So when you say, "Here's the scene in Junior where Arnold Schwarzenegger is about to give birth," it's not some forced formula joke, it's an accurate way of describing how the scene comes across to most viewers -- Arnold Schwarzenegger giving birth.
His character was named Dr. Alex Hesse. Anyone who remembers that probably worked on the film.
#1. Asking if People Are Familiar With Something
Many good stand-up routines start out with "Anyone ever notice [something you may have noticed]?" but a surprisingly large number of people seem to think they also stop there. "Ever notice that women enjoy shopping?" they say, or write. Or "Hey, who remembers Charles in Charge?" And then they sit back and wait for the laughs to roll in.
In a perfect world, an impeccably timed tumbleweed would roll by, but first of all, this usually happens indoors, and secondly, and most sadly, people will quite often laugh at these things, so that these people are encouraged and will not stop.
There just aren't enough tumbleweeds in the world for the work that needs to be done.
After you get the audience on board with their mutual recognition of women's fondness for shopping, you are then supposed to make some kind of additional observation, maybe hyperbolically compare it to a drug addiction, maybe tell a funny story about a specific shopping adventure you had with a woman, or one you had yourself, if you are a woman. After you remind everyone that Charles in Charge was a sitcom that once existed, maybe your actual joke would be speculation about why the writers refused to reveal Charles' last name. (Nazi war criminal?)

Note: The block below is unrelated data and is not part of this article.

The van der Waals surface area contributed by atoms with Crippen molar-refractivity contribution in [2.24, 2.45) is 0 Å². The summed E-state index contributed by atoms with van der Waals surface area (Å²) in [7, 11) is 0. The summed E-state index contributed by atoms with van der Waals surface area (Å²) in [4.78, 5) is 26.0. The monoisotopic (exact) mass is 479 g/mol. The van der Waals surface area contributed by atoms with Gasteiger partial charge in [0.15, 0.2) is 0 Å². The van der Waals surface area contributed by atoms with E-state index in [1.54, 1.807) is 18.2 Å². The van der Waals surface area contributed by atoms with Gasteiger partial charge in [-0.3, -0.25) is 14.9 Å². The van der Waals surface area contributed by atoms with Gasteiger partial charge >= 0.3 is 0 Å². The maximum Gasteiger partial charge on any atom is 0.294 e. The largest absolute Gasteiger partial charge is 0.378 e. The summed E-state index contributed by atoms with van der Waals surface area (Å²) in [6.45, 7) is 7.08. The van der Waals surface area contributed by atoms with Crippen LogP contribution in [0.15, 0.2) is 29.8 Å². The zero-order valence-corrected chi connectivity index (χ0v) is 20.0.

Reincarnation of Holy Roman Emperor Charlemagne?
A lot of people accuse Seth MacFarlane cartoons of doing exactly this, just mentioning some pop culture nostalgia item and waiting for a laugh, but I don't know if that's totally fair. Like when a Family Guy character referenced The Facts of Life, they cut to a scene from The Facts of Life where it was revealed that Jo had both male and female genitalia, which, needless to say, did not actually happen on the original show. Is this a good joke? I don't know, you decide. But whatever the result, they put in a little more effort than merely cutting to a Facts of Life title screen and going, "Eh? Eh?"
Anyway, as mentioned before, audiences are often complicit in these awful charades, going "I do remember Pogs! What a hilarious joke!" or "It's true, Asians often get better grades! This man is a comedy genius!" I think it is just a natural human tendency to want to belong. If you do not know what the Safety Dance is, but it is clear that the author/speaker and other members of the audience do, you feel sad, like you are not part of the club. If you do happen to know what it is, you are so happy you laugh almost in relief. It's not so much a laugh of "That sure was funny!" as "Yeah! I'm with it! I know things!"
If you do that, stop it. Print out this Remembering Badge and pin it to your shirt.
See, now you and everyone around you know that you have been recognized by the International Council of Remembering for being good at remembering. You no longer need to be desperate for validation from some cheap-laugh comedian. When he asks if you remember Growing Pains, you can calmly say to yourself, "Yes, of course I remember it, because I am an expert rememberer. Continue," and stare silently at him until he makes an actual joke.
Check out more from Christina in 8 Words the Internet Loves to Confuse With Other Words and 7 Phrases That Are Great Signs It's Time to Stop Talking.